Of course, the COVID-19 pandemic has made some of these steps more difficult. An August 2020 EY survey revealed that 80% of real estate investors expect market office space to decrease in the next three years, thus lowering tenants’ bargaining power when trying to exit leases early or subleasing.
Enhancing the organization’s fixed assets, or capital equipment, can generate immediate cash savings, reduce ongoing operating costs, and drive shareholder returns. EY professionals’ experience and an internal study show that most companies’ fixed asset ledger data contains 15% to 30% incorrect data, specifically unrecorded retirements, resulting in millions of potential savings.
Not properly managing fixed assets can result in rushed decision-making, unnecessary costs, and disparate reporting. Our recent experience with a national grocery retailer found nearly $1.8 billion of capitalized cost basis that was not in-service or in use. By making sure the fixed asset information included within the accounting and tax records was correct, the company realized a $4.5 million immediate tax savings. Through the same process, businesses have an opportunity to reduce insurance premiums.
A well-designed capital structure facilitates a business’s goals and objectives. It can also align with the profile of the business and the industry in which it operates. For example:
- Is the business asset-light or asset-heavy?
- Is competition high or low?
- Are operations domestic or international?
The capital structures may also align with business activities, investment priorities, and other stakeholder goals. Misaligned capital structures often result in higher costs, suboptimal terms, more frequent transactions, and, ultimately, value leakage.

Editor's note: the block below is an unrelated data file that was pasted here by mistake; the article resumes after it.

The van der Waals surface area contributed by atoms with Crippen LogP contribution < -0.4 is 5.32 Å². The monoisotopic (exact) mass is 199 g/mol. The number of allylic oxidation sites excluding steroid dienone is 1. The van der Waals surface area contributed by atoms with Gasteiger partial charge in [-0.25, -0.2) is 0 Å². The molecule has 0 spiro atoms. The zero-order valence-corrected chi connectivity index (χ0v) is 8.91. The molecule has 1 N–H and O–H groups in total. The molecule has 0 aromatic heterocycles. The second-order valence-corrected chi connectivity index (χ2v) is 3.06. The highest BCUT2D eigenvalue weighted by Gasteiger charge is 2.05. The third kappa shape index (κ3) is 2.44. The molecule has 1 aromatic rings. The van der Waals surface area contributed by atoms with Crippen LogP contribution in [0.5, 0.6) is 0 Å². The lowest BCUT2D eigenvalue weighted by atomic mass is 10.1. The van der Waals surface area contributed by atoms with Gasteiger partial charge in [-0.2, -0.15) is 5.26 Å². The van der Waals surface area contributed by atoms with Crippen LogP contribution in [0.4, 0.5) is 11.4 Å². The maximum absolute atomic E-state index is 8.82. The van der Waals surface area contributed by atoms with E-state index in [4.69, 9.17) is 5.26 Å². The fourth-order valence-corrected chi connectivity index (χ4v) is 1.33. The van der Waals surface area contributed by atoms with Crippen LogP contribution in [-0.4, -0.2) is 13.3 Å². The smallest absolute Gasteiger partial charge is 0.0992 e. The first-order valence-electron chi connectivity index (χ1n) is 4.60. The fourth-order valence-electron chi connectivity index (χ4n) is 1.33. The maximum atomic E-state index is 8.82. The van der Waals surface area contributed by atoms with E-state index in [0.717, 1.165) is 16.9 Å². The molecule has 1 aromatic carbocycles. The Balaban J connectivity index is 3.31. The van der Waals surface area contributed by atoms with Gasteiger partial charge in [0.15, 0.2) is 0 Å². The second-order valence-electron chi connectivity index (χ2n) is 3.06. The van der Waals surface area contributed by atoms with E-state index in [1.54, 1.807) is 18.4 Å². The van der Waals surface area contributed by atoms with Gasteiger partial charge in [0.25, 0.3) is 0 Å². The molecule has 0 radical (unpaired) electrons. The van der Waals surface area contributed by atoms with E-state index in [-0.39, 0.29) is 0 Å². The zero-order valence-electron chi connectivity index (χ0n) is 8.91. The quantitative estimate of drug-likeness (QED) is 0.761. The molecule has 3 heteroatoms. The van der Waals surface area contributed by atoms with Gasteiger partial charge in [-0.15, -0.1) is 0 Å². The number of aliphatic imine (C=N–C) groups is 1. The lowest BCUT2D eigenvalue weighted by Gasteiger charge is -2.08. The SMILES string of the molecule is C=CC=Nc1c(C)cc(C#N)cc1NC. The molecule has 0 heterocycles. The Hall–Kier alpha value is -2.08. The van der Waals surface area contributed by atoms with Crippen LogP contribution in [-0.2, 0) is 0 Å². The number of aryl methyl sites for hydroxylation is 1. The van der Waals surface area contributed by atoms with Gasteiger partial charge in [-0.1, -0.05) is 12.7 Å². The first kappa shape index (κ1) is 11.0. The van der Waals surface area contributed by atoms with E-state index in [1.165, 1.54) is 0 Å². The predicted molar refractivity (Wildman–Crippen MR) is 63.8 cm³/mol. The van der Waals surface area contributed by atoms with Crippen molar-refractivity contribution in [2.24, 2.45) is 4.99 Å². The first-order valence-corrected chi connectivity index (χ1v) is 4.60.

An unbiased, thorough review of the operations, marketplace, stakeholders, and business strategy can help to improve the design and execution of an effective capital structure. Proactive assessment of how the needs and characteristics of a business match up with available capital markets, capital instruments, and capital providers is critical. For example, covenant-lite capital structures put in place before the pandemic allowed many businesses ample operating flexibility, so they didn’t require any covenant modifications or costly amendments.
Optimize the Balance Sheet
Cost and capital constraints are the second biggest internal impediments to carrying out a company’s strategy, executives said in the recent EY Capital Confidence Barometer. Whether an organization’s strategy requires capital for organic or inorganic growth, digital transformation, or rightsizing the capital structure, balance sheet enhancement can help it get there.
By focusing on some of the prime areas where capital gets trapped, CFOs can help companies find the funds to invest in the future and move swiftly to take advantage of transformative growth opportunities.
Jim Knightly and Joanna Acosta are corporate finance senior managers in Ernst & Young LLP’s strategy and transactions practice, focusing on tangible asset optimization.
The views expressed by the authors are not necessarily those of Ernst & Young LLP or other members of the global EY organization.